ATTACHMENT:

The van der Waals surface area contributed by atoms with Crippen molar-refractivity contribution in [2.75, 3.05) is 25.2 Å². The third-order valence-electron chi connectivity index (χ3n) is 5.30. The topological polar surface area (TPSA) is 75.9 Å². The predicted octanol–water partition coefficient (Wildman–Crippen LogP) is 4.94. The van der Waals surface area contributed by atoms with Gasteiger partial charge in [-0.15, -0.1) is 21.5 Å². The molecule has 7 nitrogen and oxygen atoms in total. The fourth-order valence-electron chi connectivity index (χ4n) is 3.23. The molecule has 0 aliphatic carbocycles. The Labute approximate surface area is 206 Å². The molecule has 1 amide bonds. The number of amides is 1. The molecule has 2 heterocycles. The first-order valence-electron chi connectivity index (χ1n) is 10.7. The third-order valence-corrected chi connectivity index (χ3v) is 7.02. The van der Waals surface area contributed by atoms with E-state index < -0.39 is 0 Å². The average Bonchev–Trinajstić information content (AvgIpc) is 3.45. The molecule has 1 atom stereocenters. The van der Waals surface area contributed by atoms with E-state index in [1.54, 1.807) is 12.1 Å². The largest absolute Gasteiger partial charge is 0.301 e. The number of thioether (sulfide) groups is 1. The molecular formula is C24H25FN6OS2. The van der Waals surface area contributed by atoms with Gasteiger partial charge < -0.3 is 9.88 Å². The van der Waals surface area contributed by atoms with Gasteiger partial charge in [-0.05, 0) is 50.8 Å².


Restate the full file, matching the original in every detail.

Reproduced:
The van der Waals surface area contributed by atoms with Crippen molar-refractivity contribution in [2.75, 3.05) is 25.2 Å². The third-order valence-electron chi connectivity index (χ3n) is 5.30. The topological polar surface area (TPSA) is 75.9 Å². The predicted octanol–water partition coefficient (Wildman–Crippen LogP) is 4.94. The van der Waals surface area contributed by atoms with Gasteiger partial charge in [-0.15, -0.1) is 21.5 Å². The molecule has 7 nitrogen and oxygen atoms in total. The fourth-order valence-electron chi connectivity index (χ4n) is 3.23. The molecule has 0 aliphatic carbocycles. The Labute approximate surface area is 206 Å². The molecule has 1 amide bonds. The number of amides is 1. The molecule has 2 heterocycles. The first-order valence-electron chi connectivity index (χ1n) is 10.7. The third-order valence-corrected chi connectivity index (χ3v) is 7.02. The van der Waals surface area contributed by atoms with E-state index < -0.39 is 0 Å². The average Bonchev–Trinajstić information content (AvgIpc) is 3.45. The molecule has 1 atom stereocenters. The van der Waals surface area contributed by atoms with E-state index in [1.54, 1.807) is 12.1 Å². The largest absolute Gasteiger partial charge is 0.301 e. The number of thioether (sulfide) groups is 1. The molecular formula is C24H25FN6OS2. The van der Waals surface area contributed by atoms with Gasteiger partial charge < -0.3 is 9.88 Å². The van der Waals surface area contributed by atoms with Gasteiger partial charge in [-0.05, 0) is 50.8 Å².